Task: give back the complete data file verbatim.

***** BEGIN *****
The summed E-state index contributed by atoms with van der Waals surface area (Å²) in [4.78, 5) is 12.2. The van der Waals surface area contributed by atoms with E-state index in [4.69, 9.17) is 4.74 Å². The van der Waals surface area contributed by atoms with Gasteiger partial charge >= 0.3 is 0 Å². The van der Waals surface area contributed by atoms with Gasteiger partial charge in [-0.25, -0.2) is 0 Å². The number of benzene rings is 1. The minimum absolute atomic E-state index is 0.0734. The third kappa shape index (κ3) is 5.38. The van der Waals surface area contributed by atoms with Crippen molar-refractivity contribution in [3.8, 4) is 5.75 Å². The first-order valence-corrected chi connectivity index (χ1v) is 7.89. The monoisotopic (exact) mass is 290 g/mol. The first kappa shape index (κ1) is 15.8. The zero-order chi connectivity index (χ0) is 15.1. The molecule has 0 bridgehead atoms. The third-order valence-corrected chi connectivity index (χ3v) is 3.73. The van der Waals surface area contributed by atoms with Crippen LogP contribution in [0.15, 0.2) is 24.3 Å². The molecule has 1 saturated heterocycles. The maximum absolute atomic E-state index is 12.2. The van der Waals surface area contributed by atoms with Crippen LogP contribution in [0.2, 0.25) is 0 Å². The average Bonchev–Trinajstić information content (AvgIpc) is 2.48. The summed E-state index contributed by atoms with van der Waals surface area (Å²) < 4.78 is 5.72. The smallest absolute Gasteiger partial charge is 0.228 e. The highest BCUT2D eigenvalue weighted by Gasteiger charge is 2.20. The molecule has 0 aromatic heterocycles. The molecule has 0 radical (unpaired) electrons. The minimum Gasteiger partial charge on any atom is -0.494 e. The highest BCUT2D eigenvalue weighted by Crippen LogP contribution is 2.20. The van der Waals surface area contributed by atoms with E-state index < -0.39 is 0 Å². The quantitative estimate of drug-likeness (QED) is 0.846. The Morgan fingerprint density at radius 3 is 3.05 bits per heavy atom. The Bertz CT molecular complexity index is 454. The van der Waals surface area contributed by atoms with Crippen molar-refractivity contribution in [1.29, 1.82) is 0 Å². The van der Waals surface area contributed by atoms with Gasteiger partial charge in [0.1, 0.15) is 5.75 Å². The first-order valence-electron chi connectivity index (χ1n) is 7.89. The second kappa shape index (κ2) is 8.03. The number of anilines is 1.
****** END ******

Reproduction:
The summed E-state index contributed by atoms with van der Waals surface area (Å²) in [4.78, 5) is 12.2. The van der Waals surface area contributed by atoms with E-state index in [4.69, 9.17) is 4.74 Å². The van der Waals surface area contributed by atoms with Gasteiger partial charge >= 0.3 is 0 Å². The van der Waals surface area contributed by atoms with Gasteiger partial charge in [-0.25, -0.2) is 0 Å². The number of benzene rings is 1. The minimum absolute atomic E-state index is 0.0734. The third kappa shape index (κ3) is 5.38. The van der Waals surface area contributed by atoms with Crippen molar-refractivity contribution in [3.8, 4) is 5.75 Å². The first-order valence-corrected chi connectivity index (χ1v) is 7.89. The monoisotopic (exact) mass is 290 g/mol. The first kappa shape index (κ1) is 15.8. The zero-order chi connectivity index (χ0) is 15.1. The molecule has 0 bridgehead atoms. The third-order valence-corrected chi connectivity index (χ3v) is 3.73. The van der Waals surface area contributed by atoms with Crippen LogP contribution in [0.15, 0.2) is 24.3 Å². The molecule has 1 saturated heterocycles. The maximum absolute atomic E-state index is 12.2. The van der Waals surface area contributed by atoms with Crippen LogP contribution in [0.2, 0.25) is 0 Å². The average Bonchev–Trinajstić information content (AvgIpc) is 2.48. The summed E-state index contributed by atoms with van der Waals surface area (Å²) < 4.78 is 5.72. The smallest absolute Gasteiger partial charge is 0.228 e. The highest BCUT2D eigenvalue weighted by Gasteiger charge is 2.20. The molecule has 0 aromatic heterocycles. The molecule has 0 radical (unpaired) electrons. The minimum Gasteiger partial charge on any atom is -0.494 e. The highest BCUT2D eigenvalue weighted by Crippen LogP contribution is 2.20. The van der Waals surface area contributed by atoms with E-state index < -0.39 is 0 Å². The quantitative estimate of drug-likeness (QED) is 0.846. The Morgan fingerprint density at radius 3 is 3.05 bits per heavy atom. The Bertz CT molecular complexity index is 454. The van der Waals surface area contributed by atoms with Crippen molar-refractivity contribution in [1.29, 1.82) is 0 Å². The van der Waals surface area contributed by atoms with Gasteiger partial charge in [0.1, 0.15) is 5.75 Å². The first-order valence-electron chi connectivity index (χ1n) is 7.89. The second kappa shape index (κ2) is 8.03. The number of anilines is 1.